A $5k movie budget doesn't allow for a $5k microphone, set your sights lower. Adapt, think through the process. Get your cast/crew/produciton company to help pitch in with $$$ if they are into getting into this through non-traditional methods. You'd be shocked how many creative people live near you who are looking for an outlet for their creative urges! They would normally spend their monies on stuff for their hobbies, just have them redirect it to a common goal.
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Old December 14th, 2008, 05:15 PM   #98
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Cole,

Great stuff, man, great advice, too. When you're movie's done, don't give up on it and jump into the next film. Get it out there, put it online, screen it, submit it to some fests (good luck, because features are hard to get in, but not impossible), etc. DON'T LET IT DIE! I let one film die years ago, and I'll never do that again.

Films are made to be seen, even if you think they stink.

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Old December 14th, 2008, 05:35 PM   #99
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Cole,

Great stuff, man, great advice, too. When you're movie's done, don't give up on it and jump into the next film. Get it out there, put it online, screen it, submit it to some fests (good luck, because features are hard to get in, but not impossible), etc. DON'T LET IT DIE! I let one film die years ago, and I'll never do that again.

Films are made to be seen, even if you think they stink.

heath
Yep! It currently stinks. I ended up with 47 hours of footage (movie's budget so far - $250 for tapes... that's it).

I'm re-editing, it'll end up about 30 minutes rather than the original 75-90mins we were shooting for (remember, dialogue only scenes in a script usually mean the script needs work :) - how's that for brutal honesty). I've got a 45 minute cut now that's about 3/4 of the scenes edited (the rest are just placeholder cards)... and I burned out (time = money, it was all my time in post production... oy vay!). So 2 years have passed and I'm starting to look at it again after 4-8 shorts/year (we've come a long way baby) to improve our process, our writing and our story telling abilities. I've got so much dialogue to cut out it's not even funny.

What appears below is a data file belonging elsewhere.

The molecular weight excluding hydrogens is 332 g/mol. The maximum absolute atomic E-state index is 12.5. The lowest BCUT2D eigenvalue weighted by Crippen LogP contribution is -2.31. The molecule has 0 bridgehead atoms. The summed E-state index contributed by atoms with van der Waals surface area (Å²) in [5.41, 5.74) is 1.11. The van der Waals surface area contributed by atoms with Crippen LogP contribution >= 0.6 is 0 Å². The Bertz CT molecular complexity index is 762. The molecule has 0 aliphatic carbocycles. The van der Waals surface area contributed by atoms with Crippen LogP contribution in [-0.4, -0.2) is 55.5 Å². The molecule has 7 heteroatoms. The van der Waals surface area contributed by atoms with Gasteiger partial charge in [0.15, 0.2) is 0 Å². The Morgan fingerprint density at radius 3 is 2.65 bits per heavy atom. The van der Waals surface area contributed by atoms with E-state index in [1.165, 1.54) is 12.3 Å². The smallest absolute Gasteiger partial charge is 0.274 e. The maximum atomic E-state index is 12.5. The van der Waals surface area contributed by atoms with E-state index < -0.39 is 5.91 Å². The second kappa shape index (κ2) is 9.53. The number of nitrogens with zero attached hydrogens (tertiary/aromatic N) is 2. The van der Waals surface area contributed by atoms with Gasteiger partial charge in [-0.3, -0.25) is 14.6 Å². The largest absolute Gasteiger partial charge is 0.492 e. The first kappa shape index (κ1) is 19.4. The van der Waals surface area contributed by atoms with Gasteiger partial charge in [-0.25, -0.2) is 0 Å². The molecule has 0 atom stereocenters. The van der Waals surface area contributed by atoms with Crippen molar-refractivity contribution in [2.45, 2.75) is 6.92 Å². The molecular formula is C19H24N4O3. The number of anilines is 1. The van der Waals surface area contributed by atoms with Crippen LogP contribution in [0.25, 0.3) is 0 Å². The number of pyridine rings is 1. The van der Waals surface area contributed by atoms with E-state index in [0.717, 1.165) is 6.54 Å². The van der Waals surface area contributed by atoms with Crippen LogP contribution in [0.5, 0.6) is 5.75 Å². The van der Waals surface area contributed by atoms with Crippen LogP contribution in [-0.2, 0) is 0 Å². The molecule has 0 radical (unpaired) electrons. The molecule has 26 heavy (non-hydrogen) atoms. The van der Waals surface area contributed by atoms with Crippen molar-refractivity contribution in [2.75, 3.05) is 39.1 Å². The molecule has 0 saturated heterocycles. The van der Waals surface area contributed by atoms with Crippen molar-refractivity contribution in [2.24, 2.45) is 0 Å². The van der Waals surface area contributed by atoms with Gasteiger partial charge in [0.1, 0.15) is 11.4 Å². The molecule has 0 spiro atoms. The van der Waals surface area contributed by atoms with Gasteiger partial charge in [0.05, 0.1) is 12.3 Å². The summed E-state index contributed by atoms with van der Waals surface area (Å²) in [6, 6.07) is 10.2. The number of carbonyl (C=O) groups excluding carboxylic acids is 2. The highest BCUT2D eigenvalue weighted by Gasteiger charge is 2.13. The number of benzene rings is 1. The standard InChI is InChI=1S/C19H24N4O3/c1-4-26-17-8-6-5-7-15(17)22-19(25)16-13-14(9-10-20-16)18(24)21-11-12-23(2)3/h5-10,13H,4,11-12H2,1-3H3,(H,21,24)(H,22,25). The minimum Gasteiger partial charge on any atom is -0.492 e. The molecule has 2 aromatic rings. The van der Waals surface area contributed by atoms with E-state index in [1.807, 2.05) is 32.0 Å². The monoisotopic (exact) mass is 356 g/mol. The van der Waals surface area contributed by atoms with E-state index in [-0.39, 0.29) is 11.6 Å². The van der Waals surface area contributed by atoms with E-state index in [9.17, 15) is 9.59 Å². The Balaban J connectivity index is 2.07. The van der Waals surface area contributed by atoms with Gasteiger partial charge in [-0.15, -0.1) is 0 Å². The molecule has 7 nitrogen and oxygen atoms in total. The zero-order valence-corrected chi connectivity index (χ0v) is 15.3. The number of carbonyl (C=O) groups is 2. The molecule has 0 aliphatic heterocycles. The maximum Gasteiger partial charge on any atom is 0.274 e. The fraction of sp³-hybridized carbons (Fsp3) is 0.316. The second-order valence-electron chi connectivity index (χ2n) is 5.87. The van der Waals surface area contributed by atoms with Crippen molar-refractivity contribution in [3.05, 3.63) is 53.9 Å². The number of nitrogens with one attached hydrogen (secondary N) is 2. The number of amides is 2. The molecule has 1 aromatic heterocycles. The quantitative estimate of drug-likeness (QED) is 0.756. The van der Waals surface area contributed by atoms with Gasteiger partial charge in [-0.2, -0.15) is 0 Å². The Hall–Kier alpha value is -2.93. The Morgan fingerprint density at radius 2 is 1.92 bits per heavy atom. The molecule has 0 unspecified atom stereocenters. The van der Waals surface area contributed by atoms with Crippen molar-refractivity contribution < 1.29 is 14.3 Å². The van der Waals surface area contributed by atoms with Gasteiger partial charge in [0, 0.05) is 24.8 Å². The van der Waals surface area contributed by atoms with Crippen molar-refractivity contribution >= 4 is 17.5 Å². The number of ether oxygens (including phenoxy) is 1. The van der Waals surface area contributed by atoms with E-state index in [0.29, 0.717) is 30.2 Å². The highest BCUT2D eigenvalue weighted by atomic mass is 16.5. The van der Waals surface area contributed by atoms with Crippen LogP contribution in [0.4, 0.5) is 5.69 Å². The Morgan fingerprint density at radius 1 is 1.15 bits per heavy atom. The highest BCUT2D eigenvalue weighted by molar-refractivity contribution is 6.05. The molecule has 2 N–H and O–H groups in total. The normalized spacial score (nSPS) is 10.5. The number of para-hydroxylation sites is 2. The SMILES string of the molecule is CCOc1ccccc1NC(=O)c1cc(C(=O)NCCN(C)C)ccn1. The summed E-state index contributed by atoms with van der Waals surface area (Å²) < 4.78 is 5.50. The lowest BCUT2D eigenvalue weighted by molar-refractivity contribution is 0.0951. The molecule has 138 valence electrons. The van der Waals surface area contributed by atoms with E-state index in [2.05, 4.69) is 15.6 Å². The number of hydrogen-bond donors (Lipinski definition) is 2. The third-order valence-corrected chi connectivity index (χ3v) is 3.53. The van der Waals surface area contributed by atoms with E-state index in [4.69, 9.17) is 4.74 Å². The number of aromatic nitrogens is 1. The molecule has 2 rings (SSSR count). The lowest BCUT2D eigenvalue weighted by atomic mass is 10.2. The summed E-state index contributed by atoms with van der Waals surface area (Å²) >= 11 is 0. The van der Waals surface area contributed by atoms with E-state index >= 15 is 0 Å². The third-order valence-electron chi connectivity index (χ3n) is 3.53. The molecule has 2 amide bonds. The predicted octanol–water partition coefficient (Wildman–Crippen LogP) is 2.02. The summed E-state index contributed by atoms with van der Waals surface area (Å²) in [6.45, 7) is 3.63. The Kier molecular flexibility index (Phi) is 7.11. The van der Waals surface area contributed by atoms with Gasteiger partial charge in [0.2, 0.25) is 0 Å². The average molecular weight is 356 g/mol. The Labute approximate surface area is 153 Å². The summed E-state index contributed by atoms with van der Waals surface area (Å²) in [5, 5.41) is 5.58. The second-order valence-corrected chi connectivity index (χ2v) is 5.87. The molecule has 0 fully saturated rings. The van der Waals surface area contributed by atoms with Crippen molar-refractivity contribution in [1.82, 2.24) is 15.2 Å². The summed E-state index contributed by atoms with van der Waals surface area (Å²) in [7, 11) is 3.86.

Our initial goals were simple: Make a feature length movie that could be submitted to film festivals... that means permissions signed, an original story and finished... only the last bit isn't done right now. Once I've finished the edit and submitted it to a single festival, I'll have achieved my goal for the project. Everyone working on it had fun doing it and most have come back for the work on the shorts... the ones who haven't haven't because of the time investment it takes.

If you're interested, here's the current painful to watch cut of it... most of the conversations are cut together a line at a time because the actor's often hadn't even read the scene before showing up on set (day jobs etc... most of us were on call IT staff while shooting, so we had to be able to respond to support calls at all times as well)... So I tried to get them to read 2 lines at a time and react to the one form the other character appropriately so I'd be able to overlap the shots in editing. I encouraged them to just fix it in the singles and have the ability to go back on their own and redo their lines until both I and they were happy with them (lots of footage to go through, but it worked - to the extent we were able to with the skills we had at that time... I'd love to see what we could do now)

http://yafiunderground.com/Video/AJ-2007-05-25.mov (don't bother critiquing, it needs help the way it sits currently - but I'll take whatever you choose to dish out anyway, never know what'll end up in the final cut of it)

I recommend downloading and watching pieces and parts of it. There's nothing other than assembly editing done here (and it's only 3/4 done). It's certainly not Rush Hour 9, but it's in the can and cost $250 to do... so I see people scoffing at the $5k at the top of this thread and don't understand, because it's been done.